When we return home after long hauling, people tell us, isn’t trucking boring to you?
We laugh our heart out.
Well, we have the reasons to justify. You know, its not just trucking all the time. We are on road 6 days a week and sometimes 10-20 days at a stretch. Our own set of chores is like a tagged along responsibility. If Jane is behind the wheels, I ensure the lunch and dinner is all set before we halt for the night or vise versa.
We go for a walk, sometime ride our foldable bicycle or simply read our fictional, mystery book we carry on our journey. And if we don’t have anything to do, we would simply sleep, snoring loud.
Though the trucking industry is male dominant, we noticed that women were paid more importance, more respect and better opportunities to explore. Though we started as amateur in this field, we did not take much time to master it and showcase women empowerment.
We experienced shade and shine during our journeys. Truck stops were the place where we usually encounter different things. Once near Indiana, we discovered a truck stop and parked our rig. We decided to call it a night. The truck stop honestly, didn’t look too promising. We were greeted by the most friendly mannered woman, Deb, who was engaged in mopping the floor for the umpteenth time that night. Jane asked her if she mind walking across the mopped floor. You know what she replied, “No honey, I just want to make sure you don’t slide down. Just be careful ok?” She completed with a million dollar smile. It was so refreshing to see someone really concerned about you at wee hours.
Ah, I missed the best point. Trucking gave us the opportunity to meet varied people, and say hello to wonderful people like Deb. Working late and going home in a bad weather is just so warming and fruitful.
Our days were mixed with emotions, work and responsibilities carrying on our shoulders with no real own duties to carry out. Of course, we paid our HVUT on time. We don’t like the penalties. They are too heavy on our pockets. With the growing time, we learnt that we have exposed every unlived in moment, did every adventure we thought before tying knots and learnt the new spectacular spirit of living our lives. This was our best accomplishment, ever.
Thanks to Jane.
Its been almost 35 years since we entered the industry and even today, if someone allows me to drive my old big rig I would risk it for a no. But what fun without Jane? Well, I missed telling you about her. Jane died in a truck accident 5 years back and I’m never over it. I dedicate this letter to her. She thought me how to live life. May be she was ought to.
What trucking thought me; I would treasure it for life.
Thanks for providing me the opportunity to speak my heart out.
Learn The Ropes
Always remember, women truckers are no less than men counterparts. Jane always told me:
- You are a born a women, don’t think you are weak
- You are professionally strong, prove it to the world
- You don’t represent women, you represent the whole trucking company.
We would like to take a moment out and thank Mrs. Day for touching our heart with ardor, her hardship and fruitfully sweep the opportunity to experience anew. Tax2290.com takes a moment in honor and salutes every woman behind the wheels. This initiation would stand hold as a tribute to women and their will power to do something for the nation. We wish and look forward for more women truckers joining the league and paying respect through taxes.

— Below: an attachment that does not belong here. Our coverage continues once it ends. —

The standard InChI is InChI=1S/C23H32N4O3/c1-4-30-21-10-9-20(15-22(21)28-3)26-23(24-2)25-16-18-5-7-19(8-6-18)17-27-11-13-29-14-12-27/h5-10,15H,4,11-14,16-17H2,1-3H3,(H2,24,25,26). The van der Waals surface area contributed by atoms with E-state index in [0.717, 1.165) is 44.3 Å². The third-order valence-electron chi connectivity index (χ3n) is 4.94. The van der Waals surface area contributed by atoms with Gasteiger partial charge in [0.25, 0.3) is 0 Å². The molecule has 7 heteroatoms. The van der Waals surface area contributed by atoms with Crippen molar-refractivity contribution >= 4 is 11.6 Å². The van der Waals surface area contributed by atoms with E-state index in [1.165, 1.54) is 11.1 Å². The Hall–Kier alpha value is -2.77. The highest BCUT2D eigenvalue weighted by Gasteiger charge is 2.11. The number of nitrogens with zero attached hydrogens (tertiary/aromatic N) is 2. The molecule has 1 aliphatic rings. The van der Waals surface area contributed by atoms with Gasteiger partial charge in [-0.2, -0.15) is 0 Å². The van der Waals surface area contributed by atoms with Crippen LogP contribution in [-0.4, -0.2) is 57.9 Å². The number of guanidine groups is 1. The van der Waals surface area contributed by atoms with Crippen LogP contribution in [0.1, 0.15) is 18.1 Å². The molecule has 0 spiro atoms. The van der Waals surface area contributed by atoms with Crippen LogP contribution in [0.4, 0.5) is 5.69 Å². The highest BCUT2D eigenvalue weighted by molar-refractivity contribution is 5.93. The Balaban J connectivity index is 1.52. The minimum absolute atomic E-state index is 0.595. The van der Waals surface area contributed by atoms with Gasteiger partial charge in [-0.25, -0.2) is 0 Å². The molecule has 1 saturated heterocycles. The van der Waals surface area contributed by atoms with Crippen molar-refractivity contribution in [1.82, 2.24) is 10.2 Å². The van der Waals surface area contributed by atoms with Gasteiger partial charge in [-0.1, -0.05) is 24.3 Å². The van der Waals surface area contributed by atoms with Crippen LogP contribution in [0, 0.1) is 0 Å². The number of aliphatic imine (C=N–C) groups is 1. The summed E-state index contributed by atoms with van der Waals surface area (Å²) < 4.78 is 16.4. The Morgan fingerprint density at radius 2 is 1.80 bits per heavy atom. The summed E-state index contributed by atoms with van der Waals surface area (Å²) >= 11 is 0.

When people think about Dubai they think about luxury, large-scale business projects and great business opportunities. And this is totally correct – this is what Dubai can provide.
However, when thinking of UAE as the place for women for doing business, there is often a misconception that this country is hostile to women in business life. And this is a clear misunderstanding.
There are a number of women on the very different levels and positions in business life in UAE – from high ranking management in different companies to owners of their own business in very different areas and of the business of very different size.
There are a number of companies in Dubai and other Emirates in nearly every business area which belong to women. Such companies can be, for example, industrial, logistics, service, etc.
A number of woman in Dubai are very successful with their companies providing different education services in UAE – various classes for kids and adults, language schools, arts and music schools, etc.
Clearly, there are some certain business areas where women dominate, for example, beauty industry – shops, beauty salons, spas and similar; boutiques or interior design studios. These are the typical areas where woman generally dominate in most of the countries, and UAE is very similar in this respect.
However it, as already mentioned above, does not exclude a large number for woman in UAE being the owners or managers in companies in other business areas. Such areas can be various types of industries, legal and auditing services, recycling and any practically any other areas.
There is also a great number of women working in different governmental authorities of UAE – starting from minor local authorities all the way to very high ranked ministerial positions.
Who are these woman and where are they from? Practically from any country and with very different business and education background. What makes them common – their willingness to be successful – and UAE gives great opportunities to fulfil this goal.
There is even a special “Dubai Women Business Council” which actively supports women who open companies and start their business in United Arab Emirates.
To find out more on how to set up a business / company in Dubai, UAE – visit very useful information source on Dubai as the place for business – en.dubai-freezone.ae